For workers, it is advisable to try to provide notice as early as possible. While you can give notice verbally to your supervisor, it is always a good idea to put it into writing. Within your written notice, you should:
- State the date you plan to begin paternity leave;
- Note the anticipated duration of that leave; and
- Include a brief explanation of why you are taking leave.
Denied Paternity Leave: Were Your Rights Violated?
If you sought California paternity leave, and you believe that you were improperly denied leave, you were wrongly denied pay/benefits, or you suffered an adverse employment action as a result of exercising your right to take paternity leave, it is imperative that you consult with a California employment lawyer immediately.
California workers generally have the right to be reinstated at their previous position after their paternity leave ends. Though paternity leave may be unpaid in many cases, covered employers are legally prohibited from taking any adverse employment action against workers who use family leave. Even if a position was eliminated in some type of corporate restructuring, the company must take proactive steps to find the worker a comparable position.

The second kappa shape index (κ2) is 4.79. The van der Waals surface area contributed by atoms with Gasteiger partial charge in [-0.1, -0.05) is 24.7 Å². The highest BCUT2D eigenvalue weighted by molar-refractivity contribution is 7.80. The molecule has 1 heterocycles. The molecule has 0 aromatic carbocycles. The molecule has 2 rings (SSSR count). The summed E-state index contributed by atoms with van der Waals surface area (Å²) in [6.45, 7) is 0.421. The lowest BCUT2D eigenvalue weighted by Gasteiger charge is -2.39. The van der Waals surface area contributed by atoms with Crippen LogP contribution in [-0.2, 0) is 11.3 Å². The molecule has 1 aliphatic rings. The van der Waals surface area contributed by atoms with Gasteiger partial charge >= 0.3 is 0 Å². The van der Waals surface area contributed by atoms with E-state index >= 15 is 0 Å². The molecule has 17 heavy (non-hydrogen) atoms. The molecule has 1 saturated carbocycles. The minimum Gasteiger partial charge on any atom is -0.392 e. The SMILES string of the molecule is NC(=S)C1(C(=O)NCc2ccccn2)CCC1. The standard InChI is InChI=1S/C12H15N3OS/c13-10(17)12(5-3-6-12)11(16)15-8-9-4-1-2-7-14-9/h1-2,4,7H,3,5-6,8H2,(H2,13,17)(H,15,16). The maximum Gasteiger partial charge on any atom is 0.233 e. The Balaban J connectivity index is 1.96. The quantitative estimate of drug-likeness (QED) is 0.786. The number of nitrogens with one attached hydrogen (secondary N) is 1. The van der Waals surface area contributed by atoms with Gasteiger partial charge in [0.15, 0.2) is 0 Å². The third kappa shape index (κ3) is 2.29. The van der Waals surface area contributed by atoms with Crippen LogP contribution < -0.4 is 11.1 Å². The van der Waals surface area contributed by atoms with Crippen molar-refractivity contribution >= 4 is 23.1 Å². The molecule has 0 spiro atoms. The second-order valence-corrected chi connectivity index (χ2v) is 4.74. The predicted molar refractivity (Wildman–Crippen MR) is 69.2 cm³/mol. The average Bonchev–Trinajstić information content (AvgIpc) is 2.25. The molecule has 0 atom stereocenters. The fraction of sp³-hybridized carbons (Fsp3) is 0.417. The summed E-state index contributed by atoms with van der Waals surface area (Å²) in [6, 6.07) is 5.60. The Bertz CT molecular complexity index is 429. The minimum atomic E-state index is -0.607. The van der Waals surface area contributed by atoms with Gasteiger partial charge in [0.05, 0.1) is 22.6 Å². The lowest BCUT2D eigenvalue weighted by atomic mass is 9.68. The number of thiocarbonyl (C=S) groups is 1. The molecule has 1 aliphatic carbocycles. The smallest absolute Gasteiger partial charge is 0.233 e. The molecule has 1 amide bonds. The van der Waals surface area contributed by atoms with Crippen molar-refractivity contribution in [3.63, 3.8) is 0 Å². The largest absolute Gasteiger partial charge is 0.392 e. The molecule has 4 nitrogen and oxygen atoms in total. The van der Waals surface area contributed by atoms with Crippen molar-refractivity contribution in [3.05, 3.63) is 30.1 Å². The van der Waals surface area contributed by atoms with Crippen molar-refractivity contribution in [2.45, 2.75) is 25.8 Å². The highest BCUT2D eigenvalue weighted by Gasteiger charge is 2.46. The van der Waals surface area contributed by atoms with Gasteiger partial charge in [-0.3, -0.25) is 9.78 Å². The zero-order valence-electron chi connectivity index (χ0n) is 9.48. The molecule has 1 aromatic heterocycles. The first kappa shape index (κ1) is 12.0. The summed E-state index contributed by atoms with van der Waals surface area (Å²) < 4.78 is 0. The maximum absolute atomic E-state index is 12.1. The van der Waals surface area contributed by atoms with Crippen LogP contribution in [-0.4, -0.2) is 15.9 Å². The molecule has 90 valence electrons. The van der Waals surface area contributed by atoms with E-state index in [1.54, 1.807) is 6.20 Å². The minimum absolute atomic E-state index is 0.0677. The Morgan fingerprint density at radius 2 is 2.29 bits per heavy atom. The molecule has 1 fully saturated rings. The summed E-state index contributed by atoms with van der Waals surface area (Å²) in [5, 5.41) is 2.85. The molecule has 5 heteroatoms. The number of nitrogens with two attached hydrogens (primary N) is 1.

The bottom line: California employers cannot punish employees for taking family leave, including paternity leave. If you were punished or suffered any type of adverse employment action, a Los Angeles retaliation and wrongful termination lawyer can help.
Get Help From a Los Angeles Paternity Leave Attorney Today
At Workplace Rights Law Group LLP, our Los Angeles employment lawyers are committed to offering California workers the same sophisticated legal representation that major companies get from the biggest law firms. We have extensive experience handling cases related to California’s paternity leave laws.
To schedule a free, fully confidential review of your employment law case, please contact our law firm today. With offices in Riverside and Glendale, we serve communities throughout Southern California, including in Los Angeles County, San Bernardino County, Ventura County, Orange County, and Riverside County.